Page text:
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Sci Rep. 2017 Jan 23;7:41269. doi: 10.1038/srep41269.

Restoring GM1 ganglioside expression ameliorates axonal outgrowth inhibition and cognitive impairments induced by blast traumatic brain injury.

Author information

1
Department of Anatomy and Anthropology, Sackler Faculty of Medicine, Tel-Aviv University, Tel-Aviv, 69978,Israel.
2
Sackler cellular &molecular imaging center, Sackler Faculty of Medicine, Tel-Aviv University, Tel-Aviv, 69978, Israel.
3
Department of Neurology, The J. Sagol Neuroscience Center, The Chaim Sheba Medical Center, Tel HaShomer, Ramat Gan, Israel.
4
Department of Neurology, The Sackler School of Medicine, Tel Aviv University, Tel Aviv, Israel.
5
Sagol School of Neuroscience, Tel Aviv University, Tel Aviv, Israel.
6
Department of Psychiatry, Tel Aviv Sourasky Medical Center and Sackler Faculty of Medicine, Tel-Aviv University, Tel-Aviv, 64239, Israel.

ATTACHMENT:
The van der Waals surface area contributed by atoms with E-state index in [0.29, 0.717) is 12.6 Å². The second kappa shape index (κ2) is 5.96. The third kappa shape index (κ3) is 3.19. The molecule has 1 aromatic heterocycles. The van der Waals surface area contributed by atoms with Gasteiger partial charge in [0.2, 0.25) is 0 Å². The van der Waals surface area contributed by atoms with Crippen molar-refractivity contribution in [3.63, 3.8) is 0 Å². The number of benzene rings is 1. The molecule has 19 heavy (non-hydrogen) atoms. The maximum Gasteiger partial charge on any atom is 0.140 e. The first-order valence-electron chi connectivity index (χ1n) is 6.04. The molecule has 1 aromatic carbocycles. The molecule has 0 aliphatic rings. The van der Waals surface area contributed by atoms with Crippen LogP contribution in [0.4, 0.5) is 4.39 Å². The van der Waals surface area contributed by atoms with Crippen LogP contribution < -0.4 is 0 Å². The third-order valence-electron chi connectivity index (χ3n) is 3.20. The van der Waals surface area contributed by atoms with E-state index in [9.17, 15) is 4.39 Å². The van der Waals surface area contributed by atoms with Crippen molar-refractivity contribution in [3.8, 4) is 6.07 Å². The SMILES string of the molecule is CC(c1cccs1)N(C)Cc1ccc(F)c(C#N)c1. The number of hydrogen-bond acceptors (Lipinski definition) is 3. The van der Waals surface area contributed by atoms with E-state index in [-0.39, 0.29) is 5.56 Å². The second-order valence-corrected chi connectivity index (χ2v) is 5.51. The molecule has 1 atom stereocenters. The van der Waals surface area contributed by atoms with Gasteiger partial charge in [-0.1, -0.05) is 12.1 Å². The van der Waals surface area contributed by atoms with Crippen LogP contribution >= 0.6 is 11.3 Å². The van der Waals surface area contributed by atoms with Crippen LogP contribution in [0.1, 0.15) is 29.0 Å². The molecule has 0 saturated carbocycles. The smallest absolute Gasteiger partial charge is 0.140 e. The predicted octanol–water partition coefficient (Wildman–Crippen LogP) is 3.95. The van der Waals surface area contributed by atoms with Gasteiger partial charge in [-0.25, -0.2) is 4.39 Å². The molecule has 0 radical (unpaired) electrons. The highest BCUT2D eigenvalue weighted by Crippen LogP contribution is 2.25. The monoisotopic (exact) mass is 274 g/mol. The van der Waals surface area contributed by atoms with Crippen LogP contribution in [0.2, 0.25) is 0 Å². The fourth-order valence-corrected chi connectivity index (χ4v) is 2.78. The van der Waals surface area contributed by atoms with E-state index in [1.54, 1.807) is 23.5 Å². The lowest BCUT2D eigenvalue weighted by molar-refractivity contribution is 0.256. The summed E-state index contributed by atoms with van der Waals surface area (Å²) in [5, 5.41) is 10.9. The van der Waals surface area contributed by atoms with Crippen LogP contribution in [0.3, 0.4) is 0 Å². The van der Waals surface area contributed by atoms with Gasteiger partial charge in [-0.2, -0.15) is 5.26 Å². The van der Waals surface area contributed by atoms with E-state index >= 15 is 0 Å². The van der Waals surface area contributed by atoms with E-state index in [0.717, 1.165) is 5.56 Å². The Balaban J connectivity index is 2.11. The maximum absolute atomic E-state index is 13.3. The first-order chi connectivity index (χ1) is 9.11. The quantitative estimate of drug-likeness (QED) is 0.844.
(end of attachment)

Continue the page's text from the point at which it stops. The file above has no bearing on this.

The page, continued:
7
Department of Psychiatry, The Sackler School of Medicine, Tel Aviv University, Tel Aviv, Israel.

Abstract

Blast induced traumatic brain injury (B-TBI) may cause various degrees of cognitive and behavioral disturbances but the exact brain pathophysiology involved is poorly understood. It was previously suggested that ganglioside alteration on the axon surface as well as axonal regenerating inhibitors (ARIs) such as myelin associated glycoprotein (MAG) were involved in axonal outgrowth inhibition (AOI), leading to brain damage. GM1 ganglioside content in the brain was significantly reduced while GD1 ganglioside was not affected. The axonal regeneration was also reduced as seen by the phosphorylated NF-H expression. Moreover, B-TBI induced a significant elevation in MAG expression in the brains of the injured mice. The blast injured mice exhibited a significant decline in spatial memory as seen by the Y-maze test. In addition, the injured mice showed pronounced damage to the visual memory (as evaluated by the Novel object recognition test). A single low dose of GM1 (2 mg/kg; IP), shortly after the injury, prevented both the cognitive and the cellular changes in the brains of the injured mice. These results enlighten part of the complicated mechanism that underlies the damage induced by B-TBI and may also suggest a potential new treatment strategy for brain injuries.

PMID:
28112258
PMCID:
PMC5255550
DOI:
10.1038/srep41269
[Indexed for MEDLINE]
Free PMC Article

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